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A Closer Look: At Home on a Hilltop

Straddling a Sonoma ridge, this contemporary house is an edgy mix of weathered boards, corrugated metal, and a plan that invites outdoor living

Architect Obie Bowman employed the site-repair approach to siting this contemporary retirement home: The best spots on the site are reserved for picnicking and outdoor living, while the house and back porch nestle the hillside. A multi-purpose portal serves as garage, shed and workshop and includes a signature Bowman element overhead: a take-notice log lintel. It's visitors' first clue that the path to the Weber house leads to good design.         

Read At Home on a Hilltop  to learn more about Bowman's approach to designing this house.

The path to the Weber house leads through a portal in a long, low building at the head of the driveway. The portal’s entry is topped with a massive redwood log, held aloft by a quartet of timber-framed brackets. It is a timeless expression of strength and longevity. A V-shaped gutter let into the top of the log channels runoff to the left. All photos: Charles Miller
Follow the path to the main house. Weathered redwood and corrugated steel siding echo hilltop hues.
Part garage, part woodshop and part garden shed, this building also serves as the eastern border of a hilltop courtyard. Translucent panels woven into the corrugated roofing daylight the shop and garage.
The hill falls away to the south, so steep as to make it unwalkable. Tucked into the madrone and live oak trees, a deck off the guest room faces east, overlooking the ravine below.
A common roof connects the guest room and the main house, with an opening between the two.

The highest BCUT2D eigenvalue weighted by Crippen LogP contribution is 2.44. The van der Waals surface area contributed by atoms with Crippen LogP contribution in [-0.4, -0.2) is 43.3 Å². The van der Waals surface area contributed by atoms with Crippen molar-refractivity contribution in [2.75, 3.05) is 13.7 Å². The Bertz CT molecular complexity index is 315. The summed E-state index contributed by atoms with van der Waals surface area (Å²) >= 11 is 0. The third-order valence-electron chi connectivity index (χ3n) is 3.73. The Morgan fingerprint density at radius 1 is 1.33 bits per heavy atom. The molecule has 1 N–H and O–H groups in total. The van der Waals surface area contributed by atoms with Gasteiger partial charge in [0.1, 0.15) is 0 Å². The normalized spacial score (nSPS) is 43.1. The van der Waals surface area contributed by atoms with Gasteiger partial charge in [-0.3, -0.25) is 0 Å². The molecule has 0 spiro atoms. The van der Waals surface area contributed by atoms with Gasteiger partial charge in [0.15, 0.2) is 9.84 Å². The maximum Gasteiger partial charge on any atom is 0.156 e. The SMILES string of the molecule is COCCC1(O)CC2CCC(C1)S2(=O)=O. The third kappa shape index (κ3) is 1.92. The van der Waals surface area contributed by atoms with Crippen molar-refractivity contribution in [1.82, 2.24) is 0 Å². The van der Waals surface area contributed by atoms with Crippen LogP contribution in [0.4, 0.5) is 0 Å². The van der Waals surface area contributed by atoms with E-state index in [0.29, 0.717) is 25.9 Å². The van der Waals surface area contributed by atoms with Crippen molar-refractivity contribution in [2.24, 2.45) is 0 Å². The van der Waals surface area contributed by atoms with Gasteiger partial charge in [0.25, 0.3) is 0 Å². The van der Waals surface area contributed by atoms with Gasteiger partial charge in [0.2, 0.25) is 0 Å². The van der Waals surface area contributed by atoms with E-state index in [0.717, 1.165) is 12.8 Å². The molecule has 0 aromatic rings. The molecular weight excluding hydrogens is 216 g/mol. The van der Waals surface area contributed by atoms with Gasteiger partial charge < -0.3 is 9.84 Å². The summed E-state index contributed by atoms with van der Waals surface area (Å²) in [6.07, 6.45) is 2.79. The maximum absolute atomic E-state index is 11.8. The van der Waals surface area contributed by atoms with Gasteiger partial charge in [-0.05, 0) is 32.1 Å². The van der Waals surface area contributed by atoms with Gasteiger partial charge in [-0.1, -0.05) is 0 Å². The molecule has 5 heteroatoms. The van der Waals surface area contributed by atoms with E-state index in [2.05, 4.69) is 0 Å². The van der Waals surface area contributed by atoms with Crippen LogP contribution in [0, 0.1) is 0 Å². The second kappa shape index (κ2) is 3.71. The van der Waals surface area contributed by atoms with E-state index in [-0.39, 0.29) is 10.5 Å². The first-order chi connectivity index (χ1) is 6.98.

The southwest-facing porch stretches nearly the entire length of the main house. Above its roof, wooden awnings shield the windows from the summer sun.
A patio with a built-in grill spreads out next to the door to the guest house.
From above, the timbered passage between the two parts of the house frames the view of a favorite oak tree. On the left, a storage space lies behind a door that hangs from rollers in a barn-door track.
Tiled in slate, the guest-room bath features a door-less, step-down shower topped with a skylight.
The bath’s lavatory is let into a counter overlooking the bedroom below. Its mirror hangs from cables affixed to a beam.
Hal and Mary’s rustic red cabinet, received as a wedding present, sits in a dedicated notch in the wall outside the master bath.
Wide shelves at the stair landing from the bedroom to the main floor make gallery space for a prized collection of ceramic pots, wooden bowls and a chest of drawers.
A bank of windows overlooking the courtyard puts anybody in the kitchen in close touch with the landscape.
From Fine Homebuilding187 (Houses) , pp. 100-105